What Happens if a Spouse Dies During Divorce?
As with any litigation, a divorce case may outlive one of the parties involved. A spouse may die due to illness, an accident or natural causes while the divorce case is pending. The death — coupled with uncertainty over the parties’ marital status — can have a profound effect on the property rights of the surviving spouse and on those of the deceased spouse’s heirs.
In many states, the death of a spouse cancels a divorce case automatically. But under Pennsylvania law, the case may or may not continue depending on the answer to one key question: Were grounds for divorce established before the person passed away?
If the answer is yes, then the law of equitable distribution will apply to the couple’s marital property, which means that the property is divided fairly, though not necessarily equally, between the surviving spouse and the decedent’s estate. Establishing grounds for divorce may occur in different ways:
- If the divorce is based on the alleged fault of one spouse or the confinement of one spouse in a mental institution, the court made its own finding that grounds for divorce existed.
- If the divorce is based on mutual consent, both parties filed affidavits of consent.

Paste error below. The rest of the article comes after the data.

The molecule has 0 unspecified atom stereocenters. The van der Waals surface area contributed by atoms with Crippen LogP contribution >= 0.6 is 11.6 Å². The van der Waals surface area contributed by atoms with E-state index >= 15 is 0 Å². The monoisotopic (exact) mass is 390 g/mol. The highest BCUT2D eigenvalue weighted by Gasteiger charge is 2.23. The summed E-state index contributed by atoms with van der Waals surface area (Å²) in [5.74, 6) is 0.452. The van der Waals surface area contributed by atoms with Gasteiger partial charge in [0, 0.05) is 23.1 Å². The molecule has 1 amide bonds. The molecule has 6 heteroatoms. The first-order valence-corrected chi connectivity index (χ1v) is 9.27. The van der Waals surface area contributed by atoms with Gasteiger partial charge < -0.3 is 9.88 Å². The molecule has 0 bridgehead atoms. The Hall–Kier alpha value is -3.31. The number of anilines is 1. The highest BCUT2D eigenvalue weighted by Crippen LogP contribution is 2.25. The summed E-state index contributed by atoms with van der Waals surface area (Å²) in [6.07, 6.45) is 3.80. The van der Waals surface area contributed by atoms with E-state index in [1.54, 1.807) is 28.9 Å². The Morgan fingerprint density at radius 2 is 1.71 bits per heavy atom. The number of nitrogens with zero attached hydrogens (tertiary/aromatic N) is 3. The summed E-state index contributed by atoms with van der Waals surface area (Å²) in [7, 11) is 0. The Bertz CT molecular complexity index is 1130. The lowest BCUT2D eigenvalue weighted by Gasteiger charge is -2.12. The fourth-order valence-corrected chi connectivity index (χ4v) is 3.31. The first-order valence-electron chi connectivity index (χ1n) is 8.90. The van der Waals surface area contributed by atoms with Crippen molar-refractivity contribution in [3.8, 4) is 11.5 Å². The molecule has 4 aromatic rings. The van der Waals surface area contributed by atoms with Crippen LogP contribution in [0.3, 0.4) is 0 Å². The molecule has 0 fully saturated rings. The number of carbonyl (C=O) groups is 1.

- If the divorce is based on irretrievable breakdown of the marriage and separation of the spouses for one year, an affidavit was filed by the plaintiff spouse and no counter-affidavit was filed by the defendant spouse. Or, if an affidavit was filed denying the allegations, the court made its own finding that divorce grounds existed.
Even when grounds for divorce have been established, equitable distribution law applies only to marital property, which generally includes the assets and debts that the spouses acquired after they were married. The deceased spouse’s separately owned property, if any, will go directly to his or her estate.
If grounds for divorce were not established prior to death, then the divorce case comes to an end. The surviving spouse is entitled to all the rights any spouse would receive under the Pennsylvania probate code, such as the right to:
- Receive property through the decedent’s will
- Receive an elective share of property if dissatisfied with the bequest in the decedent’s will
- Receive assets to which the spouse is entitled under the federal Retirement Equity Act, which includes shares of the decedent’s pension and retirement accounts.
A surviving spouse is also entitled to any property passing outside of probate in which he or she has vested rights, such as insurance proceeds, joint accounts and real property the spouses held as joint owners with right of survivorship or as tenants by the entirety.
A death occurring during divorce adds legal complexity and emotional stress to an already trying situation. At The Law Offices of Jennifer Courtney, P.C. in Yardley, we are adept at resolving the property transfer issues and potential conflicts that can arise. Please call 215.493.3360 or contact us online to speak with our Pennsylvania lawyers.